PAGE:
For over 25 years Lambert's composition classes both private and at the Royal College of Music, in London, attracted a regular stream of the most gifted young composers not only from Britain but Europe, Scandinavia, and North and South America. The resultant list of pupils makes impressive reading, including as it does such diverse composers as Javier Alvarez, Simon Bainbridge, Gary Carpenter, David Fanshawe, Oliver Knussen, Jonathan Lloyd, Carlos Miranda, Barrington Pheloung and Mark-Anthony Turnage. What is so striking about that list is that all the figures in it have gone in completely different, even contradictory, directions. Lambert was extremely proud of that diversity, and it was the key to his special teaching abilities.
He loathed narrow-mindedness and orthodoxies of any sort; dogma was anathema to him. If a student arrived convinced of one or other fashionable style, Lambert's habit was to confront the student with its opposite. I vividly remember bringing him some wildly over-complicated music in an early lesson and embarking upon an earnest defence of it; he soon interrupted and spent the rest of the lesson giving an illustrated talk on the music of Miles Davis, tapes of which I was promptly lent. At the end he merely commented, "Oh, by the way, if you could be as complex as he is with as few notes . . . ."
Part of the reason Lambert was such a magnetic figure to the young was his intense curiosity and openness to the latest trends in music, from whatever source. He felt his own development as a composer had perhaps been held back by the general ignorance of serial music in Britain in the late Forties and early Fifties, and was determined that no student of his should suffer similarly; in fact Lambert was one of the first in Britain to take an interest in this music, inviting such seminal figures as Boulez and Lutoslawski to give seminars at the college in the early Sixties.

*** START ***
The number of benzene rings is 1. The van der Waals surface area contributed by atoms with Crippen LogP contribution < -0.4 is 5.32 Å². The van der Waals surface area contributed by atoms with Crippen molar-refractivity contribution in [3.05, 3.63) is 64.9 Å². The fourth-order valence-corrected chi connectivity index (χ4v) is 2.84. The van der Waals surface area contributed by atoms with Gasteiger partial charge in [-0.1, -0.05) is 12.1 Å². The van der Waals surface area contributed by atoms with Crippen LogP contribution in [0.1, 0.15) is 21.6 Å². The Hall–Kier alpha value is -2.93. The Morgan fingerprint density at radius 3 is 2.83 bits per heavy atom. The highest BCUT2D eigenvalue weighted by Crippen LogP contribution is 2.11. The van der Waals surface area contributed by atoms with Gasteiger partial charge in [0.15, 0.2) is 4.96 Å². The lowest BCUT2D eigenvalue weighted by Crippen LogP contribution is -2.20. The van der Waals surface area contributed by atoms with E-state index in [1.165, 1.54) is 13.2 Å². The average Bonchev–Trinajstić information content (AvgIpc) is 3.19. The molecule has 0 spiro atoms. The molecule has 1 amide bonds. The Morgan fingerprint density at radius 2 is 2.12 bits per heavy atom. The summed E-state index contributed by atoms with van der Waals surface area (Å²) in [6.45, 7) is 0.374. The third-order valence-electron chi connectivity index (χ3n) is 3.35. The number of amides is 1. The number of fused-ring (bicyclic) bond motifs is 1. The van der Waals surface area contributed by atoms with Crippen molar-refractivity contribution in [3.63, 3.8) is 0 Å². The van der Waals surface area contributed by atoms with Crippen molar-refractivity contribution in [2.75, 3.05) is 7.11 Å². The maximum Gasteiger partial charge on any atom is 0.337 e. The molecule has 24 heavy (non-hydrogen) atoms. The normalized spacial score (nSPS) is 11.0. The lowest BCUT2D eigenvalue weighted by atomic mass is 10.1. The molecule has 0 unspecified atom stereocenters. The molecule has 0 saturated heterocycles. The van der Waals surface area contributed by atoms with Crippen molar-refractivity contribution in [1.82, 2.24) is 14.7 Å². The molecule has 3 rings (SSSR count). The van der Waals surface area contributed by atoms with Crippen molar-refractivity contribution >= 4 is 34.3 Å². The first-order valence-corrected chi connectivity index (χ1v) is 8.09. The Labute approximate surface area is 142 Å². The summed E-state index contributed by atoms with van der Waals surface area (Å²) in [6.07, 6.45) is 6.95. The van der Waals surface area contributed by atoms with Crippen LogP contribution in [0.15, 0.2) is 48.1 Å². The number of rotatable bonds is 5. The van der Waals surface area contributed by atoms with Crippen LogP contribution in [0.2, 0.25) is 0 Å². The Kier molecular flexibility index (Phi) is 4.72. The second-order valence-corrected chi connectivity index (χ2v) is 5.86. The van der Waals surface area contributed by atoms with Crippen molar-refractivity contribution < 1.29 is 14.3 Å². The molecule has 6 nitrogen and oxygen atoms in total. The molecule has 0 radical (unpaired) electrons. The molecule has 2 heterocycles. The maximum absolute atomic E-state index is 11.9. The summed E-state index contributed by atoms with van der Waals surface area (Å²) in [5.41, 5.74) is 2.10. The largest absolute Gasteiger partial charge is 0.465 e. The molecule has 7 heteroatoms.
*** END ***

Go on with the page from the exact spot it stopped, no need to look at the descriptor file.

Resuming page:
A pupil of Nadia Boulanger, Lambert had an excellent ear and tried to instil the same faculty in his pupils, both by means of his own "English solfge", which revolutionised aural teaching at the college, but also by developing an "analytical ear" - the ability not merely to spot an interesting sound or phrase but to take it apart instantly and sense its potential.
He encouraged this principally through his cherished Experimental Music Group, a weekly class in improvisation which he ran from 1970 until his retirement in 1990, and in which many of the aforementioned talents flourished. This involved a wide cross-section of students both from the college and elsewhere, combining music with live electronics, theatre, dance, film and animation; a forum in which one could try out the most unexpected, even bizarre things and, if they did not come off, that was as important a discovery as if they did. It was a typical product of his catholic imagination.
Lambert's own achievements as a composer bear vivid witness to his animated personality, but his gifts were slow to mature. He used to say that he had evolved from an "academic adolescence to an experimental middle age" and it was only in the later Fifties, when he became Music Director at the Old Vic, where he collaborated with some of the leading directors of the day (including Franco Zeffirelli), that he began to open up; he enjoyed this post enormously, relishing the chance to compose music for a wide variety of productions, and commissioning fellow composers such as Thea Musgrave and Michael Tippett (whose music for The Tempest, 1962, was one of the most striking products of this era).